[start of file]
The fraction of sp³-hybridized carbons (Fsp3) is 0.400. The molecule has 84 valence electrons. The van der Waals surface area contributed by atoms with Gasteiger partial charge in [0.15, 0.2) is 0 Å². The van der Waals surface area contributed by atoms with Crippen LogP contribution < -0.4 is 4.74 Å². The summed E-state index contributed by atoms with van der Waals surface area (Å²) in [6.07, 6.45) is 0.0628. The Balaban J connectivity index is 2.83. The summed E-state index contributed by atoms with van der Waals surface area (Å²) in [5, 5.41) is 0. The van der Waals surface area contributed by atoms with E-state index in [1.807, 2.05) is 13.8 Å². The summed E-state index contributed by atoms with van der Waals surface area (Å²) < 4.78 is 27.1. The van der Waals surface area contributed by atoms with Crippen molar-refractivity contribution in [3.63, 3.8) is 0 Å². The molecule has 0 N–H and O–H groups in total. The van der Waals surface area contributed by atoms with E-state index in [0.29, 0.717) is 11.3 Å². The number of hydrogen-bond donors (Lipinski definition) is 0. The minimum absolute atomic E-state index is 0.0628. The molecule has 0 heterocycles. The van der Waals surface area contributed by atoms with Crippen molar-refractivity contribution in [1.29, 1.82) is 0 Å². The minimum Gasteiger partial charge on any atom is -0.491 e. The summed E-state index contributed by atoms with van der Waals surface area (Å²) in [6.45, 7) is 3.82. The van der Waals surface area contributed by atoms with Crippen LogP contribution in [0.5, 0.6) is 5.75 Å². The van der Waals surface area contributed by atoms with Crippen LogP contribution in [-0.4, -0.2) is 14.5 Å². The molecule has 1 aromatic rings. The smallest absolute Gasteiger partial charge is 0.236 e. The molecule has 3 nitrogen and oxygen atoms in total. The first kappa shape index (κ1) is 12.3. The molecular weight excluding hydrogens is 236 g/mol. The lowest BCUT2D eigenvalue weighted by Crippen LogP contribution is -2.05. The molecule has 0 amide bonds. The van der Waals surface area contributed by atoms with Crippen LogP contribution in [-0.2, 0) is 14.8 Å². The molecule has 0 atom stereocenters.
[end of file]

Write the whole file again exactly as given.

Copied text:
The fraction of sp³-hybridized carbons (Fsp3) is 0.400. The molecule has 84 valence electrons. The van der Waals surface area contributed by atoms with Gasteiger partial charge in [0.15, 0.2) is 0 Å². The van der Waals surface area contributed by atoms with Crippen LogP contribution < -0.4 is 4.74 Å². The summed E-state index contributed by atoms with van der Waals surface area (Å²) in [6.07, 6.45) is 0.0628. The Balaban J connectivity index is 2.83. The summed E-state index contributed by atoms with van der Waals surface area (Å²) in [5, 5.41) is 0. The van der Waals surface area contributed by atoms with E-state index in [1.807, 2.05) is 13.8 Å². The summed E-state index contributed by atoms with van der Waals surface area (Å²) < 4.78 is 27.1. The van der Waals surface area contributed by atoms with Crippen molar-refractivity contribution in [3.63, 3.8) is 0 Å². The molecule has 0 N–H and O–H groups in total. The van der Waals surface area contributed by atoms with E-state index in [0.29, 0.717) is 11.3 Å². The number of hydrogen-bond donors (Lipinski definition) is 0. The minimum absolute atomic E-state index is 0.0628. The molecule has 0 heterocycles. The van der Waals surface area contributed by atoms with Crippen molar-refractivity contribution in [1.29, 1.82) is 0 Å². The minimum Gasteiger partial charge on any atom is -0.491 e. The summed E-state index contributed by atoms with van der Waals surface area (Å²) in [6.45, 7) is 3.82. The van der Waals surface area contributed by atoms with Crippen LogP contribution in [0.5, 0.6) is 5.75 Å². The van der Waals surface area contributed by atoms with Crippen LogP contribution in [-0.4, -0.2) is 14.5 Å². The molecule has 1 aromatic rings. The smallest absolute Gasteiger partial charge is 0.236 e. The molecule has 3 nitrogen and oxygen atoms in total. The first kappa shape index (κ1) is 12.3. The molecular weight excluding hydrogens is 236 g/mol. The lowest BCUT2D eigenvalue weighted by Crippen LogP contribution is -2.05. The molecule has 0 amide bonds. The van der Waals surface area contributed by atoms with Crippen LogP contribution in [-0.2, 0) is 14.8 Å². The molecule has 0 atom stereocenters.